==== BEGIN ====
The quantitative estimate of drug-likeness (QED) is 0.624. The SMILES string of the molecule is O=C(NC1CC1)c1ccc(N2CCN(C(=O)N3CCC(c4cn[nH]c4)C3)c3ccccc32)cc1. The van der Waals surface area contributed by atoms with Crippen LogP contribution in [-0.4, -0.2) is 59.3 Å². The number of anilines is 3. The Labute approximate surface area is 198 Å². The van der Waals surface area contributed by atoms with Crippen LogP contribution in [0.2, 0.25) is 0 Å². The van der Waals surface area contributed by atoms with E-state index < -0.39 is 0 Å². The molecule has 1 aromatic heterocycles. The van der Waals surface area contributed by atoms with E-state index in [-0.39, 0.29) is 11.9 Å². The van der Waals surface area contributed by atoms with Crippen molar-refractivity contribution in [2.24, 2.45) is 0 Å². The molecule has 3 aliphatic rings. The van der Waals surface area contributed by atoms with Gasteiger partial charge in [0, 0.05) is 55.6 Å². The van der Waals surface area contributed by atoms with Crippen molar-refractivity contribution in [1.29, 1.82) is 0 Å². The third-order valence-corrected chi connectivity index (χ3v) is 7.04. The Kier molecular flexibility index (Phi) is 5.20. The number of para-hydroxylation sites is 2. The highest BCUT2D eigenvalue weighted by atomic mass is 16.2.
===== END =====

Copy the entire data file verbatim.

The quantitative estimate of drug-likeness (QED) is 0.624. The SMILES string of the molecule is O=C(NC1CC1)c1ccc(N2CCN(C(=O)N3CCC(c4cn[nH]c4)C3)c3ccccc32)cc1. The van der Waals surface area contributed by atoms with Crippen LogP contribution in [-0.4, -0.2) is 59.3 Å². The number of anilines is 3. The Labute approximate surface area is 198 Å². The van der Waals surface area contributed by atoms with Crippen LogP contribution in [0.2, 0.25) is 0 Å². The van der Waals surface area contributed by atoms with E-state index < -0.39 is 0 Å². The molecule has 1 aromatic heterocycles. The van der Waals surface area contributed by atoms with E-state index in [-0.39, 0.29) is 11.9 Å². The van der Waals surface area contributed by atoms with Crippen molar-refractivity contribution in [2.24, 2.45) is 0 Å². The molecule has 3 aliphatic rings. The van der Waals surface area contributed by atoms with Gasteiger partial charge in [0, 0.05) is 55.6 Å². The van der Waals surface area contributed by atoms with Crippen molar-refractivity contribution in [1.29, 1.82) is 0 Å². The third-order valence-corrected chi connectivity index (χ3v) is 7.04. The Kier molecular flexibility index (Phi) is 5.20. The number of para-hydroxylation sites is 2. The highest BCUT2D eigenvalue weighted by atomic mass is 16.2.